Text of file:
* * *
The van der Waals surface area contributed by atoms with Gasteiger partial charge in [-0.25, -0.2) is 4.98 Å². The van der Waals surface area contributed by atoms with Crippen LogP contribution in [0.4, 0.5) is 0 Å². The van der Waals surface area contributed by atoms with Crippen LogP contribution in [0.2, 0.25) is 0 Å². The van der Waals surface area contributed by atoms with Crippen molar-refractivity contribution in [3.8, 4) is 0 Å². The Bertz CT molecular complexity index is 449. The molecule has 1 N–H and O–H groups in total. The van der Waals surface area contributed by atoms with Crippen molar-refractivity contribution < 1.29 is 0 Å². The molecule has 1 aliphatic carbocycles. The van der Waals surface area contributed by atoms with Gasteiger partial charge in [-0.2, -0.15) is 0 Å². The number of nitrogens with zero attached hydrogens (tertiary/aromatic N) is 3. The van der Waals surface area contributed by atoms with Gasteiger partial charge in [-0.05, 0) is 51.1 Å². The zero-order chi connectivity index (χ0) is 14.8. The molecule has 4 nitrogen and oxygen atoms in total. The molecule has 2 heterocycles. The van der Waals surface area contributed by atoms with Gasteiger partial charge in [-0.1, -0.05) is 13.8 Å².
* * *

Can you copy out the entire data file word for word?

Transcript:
The van der Waals surface area contributed by atoms with Gasteiger partial charge in [-0.25, -0.2) is 4.98 Å². The van der Waals surface area contributed by atoms with Crippen LogP contribution in [0.4, 0.5) is 0 Å². The van der Waals surface area contributed by atoms with Crippen LogP contribution in [0.2, 0.25) is 0 Å². The van der Waals surface area contributed by atoms with Crippen molar-refractivity contribution in [3.8, 4) is 0 Å². The Bertz CT molecular complexity index is 449. The molecule has 1 N–H and O–H groups in total. The van der Waals surface area contributed by atoms with Crippen molar-refractivity contribution < 1.29 is 0 Å². The molecule has 1 aliphatic carbocycles. The van der Waals surface area contributed by atoms with Gasteiger partial charge in [-0.2, -0.15) is 0 Å². The number of nitrogens with zero attached hydrogens (tertiary/aromatic N) is 3. The van der Waals surface area contributed by atoms with Gasteiger partial charge in [-0.05, 0) is 51.1 Å². The zero-order chi connectivity index (χ0) is 14.8. The molecule has 4 nitrogen and oxygen atoms in total. The molecule has 2 heterocycles. The van der Waals surface area contributed by atoms with Gasteiger partial charge in [-0.1, -0.05) is 13.8 Å².